Ironically, life got harder when he became a Korean national in 2005. He was fired from his job in May, after his employer found out that Cho was a Korean citizen.
“Because he is no longer now an illegal alien, employers are reluctant to hire him because they have to treat him equally, like a Korean employee, and provide retirement pay, insurance and other welfare benefits,” said Cho Won-ki, an official at the Migrant Workers Welfare Society in Korea.
Cho is currently looking for a job while spending time volunteering at the welfare center.
“I gave up my Bangladeshi nationality. If I had just returned home with the money that I had saved, I could have lived a better life by running a store there,” he said. His family in Bangladesh wonders why he stopped sending them money so soon after becoming a Korean citizen.
“Unlike foreign women who are married to Korean men, the government does not provide any support for foreign men married to Korean women,” said Han Guk-yeom, chairman of the Women Migrants Human Rights Center.
According to Han, the center receives three to four calls per day from foreign wives of Korean men, who suffer from domestic violence. Last year, 400 out of about 700 calls the center received were related to domestic violence, including verbal or physical assault.
On July 4, in Cheonan, South Chungcheong, Huynh Mai, a 19-year-old Vietnamese woman, was found dead with 18 broken ribs. According to police, her 46-year-old Korean husband beat her to death because she said she wanted to go back to her country.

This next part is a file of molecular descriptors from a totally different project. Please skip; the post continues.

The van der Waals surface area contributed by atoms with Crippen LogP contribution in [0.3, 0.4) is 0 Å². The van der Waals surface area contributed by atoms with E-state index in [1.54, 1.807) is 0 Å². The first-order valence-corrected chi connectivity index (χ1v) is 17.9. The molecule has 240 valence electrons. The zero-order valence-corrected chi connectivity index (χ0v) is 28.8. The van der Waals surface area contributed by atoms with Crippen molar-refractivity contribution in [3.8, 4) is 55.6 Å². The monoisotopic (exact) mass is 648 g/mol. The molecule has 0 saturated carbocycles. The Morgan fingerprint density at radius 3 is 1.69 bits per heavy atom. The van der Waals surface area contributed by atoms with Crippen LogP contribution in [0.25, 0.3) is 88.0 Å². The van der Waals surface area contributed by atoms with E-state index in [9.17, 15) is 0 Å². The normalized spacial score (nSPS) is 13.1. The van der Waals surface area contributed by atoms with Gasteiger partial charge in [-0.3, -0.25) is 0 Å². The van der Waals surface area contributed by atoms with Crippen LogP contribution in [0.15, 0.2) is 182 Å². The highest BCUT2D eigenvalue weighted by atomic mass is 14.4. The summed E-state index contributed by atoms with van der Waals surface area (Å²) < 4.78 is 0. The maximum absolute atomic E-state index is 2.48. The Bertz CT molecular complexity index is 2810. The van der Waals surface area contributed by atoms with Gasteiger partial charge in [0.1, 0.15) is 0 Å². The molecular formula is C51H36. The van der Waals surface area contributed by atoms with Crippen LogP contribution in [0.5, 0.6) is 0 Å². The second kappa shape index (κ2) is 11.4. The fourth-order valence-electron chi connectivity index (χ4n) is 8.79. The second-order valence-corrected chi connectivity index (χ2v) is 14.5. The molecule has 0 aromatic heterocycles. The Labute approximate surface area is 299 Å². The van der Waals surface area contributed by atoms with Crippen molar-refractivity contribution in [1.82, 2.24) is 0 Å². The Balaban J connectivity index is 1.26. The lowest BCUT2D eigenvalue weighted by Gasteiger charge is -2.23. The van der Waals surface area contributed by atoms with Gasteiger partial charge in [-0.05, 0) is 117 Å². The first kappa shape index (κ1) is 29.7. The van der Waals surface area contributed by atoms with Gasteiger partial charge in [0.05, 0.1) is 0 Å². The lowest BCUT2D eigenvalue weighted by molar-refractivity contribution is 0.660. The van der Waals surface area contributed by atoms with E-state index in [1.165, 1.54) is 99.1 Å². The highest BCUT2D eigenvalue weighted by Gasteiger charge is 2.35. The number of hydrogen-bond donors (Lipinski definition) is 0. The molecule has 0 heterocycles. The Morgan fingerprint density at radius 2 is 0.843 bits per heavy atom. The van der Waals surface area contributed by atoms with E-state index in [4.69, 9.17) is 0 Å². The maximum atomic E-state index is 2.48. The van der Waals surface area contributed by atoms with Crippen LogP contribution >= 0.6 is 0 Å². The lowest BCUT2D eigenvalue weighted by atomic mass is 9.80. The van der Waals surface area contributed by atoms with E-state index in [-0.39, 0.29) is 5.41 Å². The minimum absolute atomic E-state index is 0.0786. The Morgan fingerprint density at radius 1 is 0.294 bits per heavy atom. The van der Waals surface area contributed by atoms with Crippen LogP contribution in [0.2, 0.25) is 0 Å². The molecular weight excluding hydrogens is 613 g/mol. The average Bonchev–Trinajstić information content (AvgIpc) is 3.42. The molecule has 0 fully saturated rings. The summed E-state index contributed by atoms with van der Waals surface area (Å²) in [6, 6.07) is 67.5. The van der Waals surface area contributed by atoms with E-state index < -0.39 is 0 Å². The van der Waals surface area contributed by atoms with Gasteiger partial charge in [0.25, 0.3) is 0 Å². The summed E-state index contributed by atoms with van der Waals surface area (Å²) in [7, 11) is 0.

Her body was found eight days after she was killed.
In a letter she wrote to her husband just a day before she died, Mai wrote in Vietnamese, “I am so sad now. I tried hard to be a good mother and wife. I wanted to be nice to you. But you do not care. I will forgive you if I go back to Vietnam.”
The husband, a construction worker, was arrested and detained on a charge of murder, according to police.
“Most Korean men in cities who marry foreign women through a marriage agency are manual labor workers. Many of the men verbally assault the women because they are from poor countries. If the wives were from a developed country like the United States or France, Korean men probably would show them more respect,” Han said.
According to an Agriculture Ministry survey last year of 166 women from East Asian countries who married Korean men in rural regions in Gangwon, Gyeongsang, Jeolla and Chungcheong provinces, 28 percent said they suffered frequent verbal abuse from their husbands and 9.5 percent said they were physically abused by the husbands.
“It is funny how Koreans react to a person’s skin color. When the children of international marriages have a similar skin color to Koreans, they are less likely to be teased by their classmates at school,” said Cho, an official at the migrant workers ‘ welfare center. “I once received a phone call at the center from a middle-aged Korean man. He was angry and said, ‘Why are you trying to mix our pure blood?’ ”


By Kim Soe-jung Staff Writer [soejung@joongang.co.kr]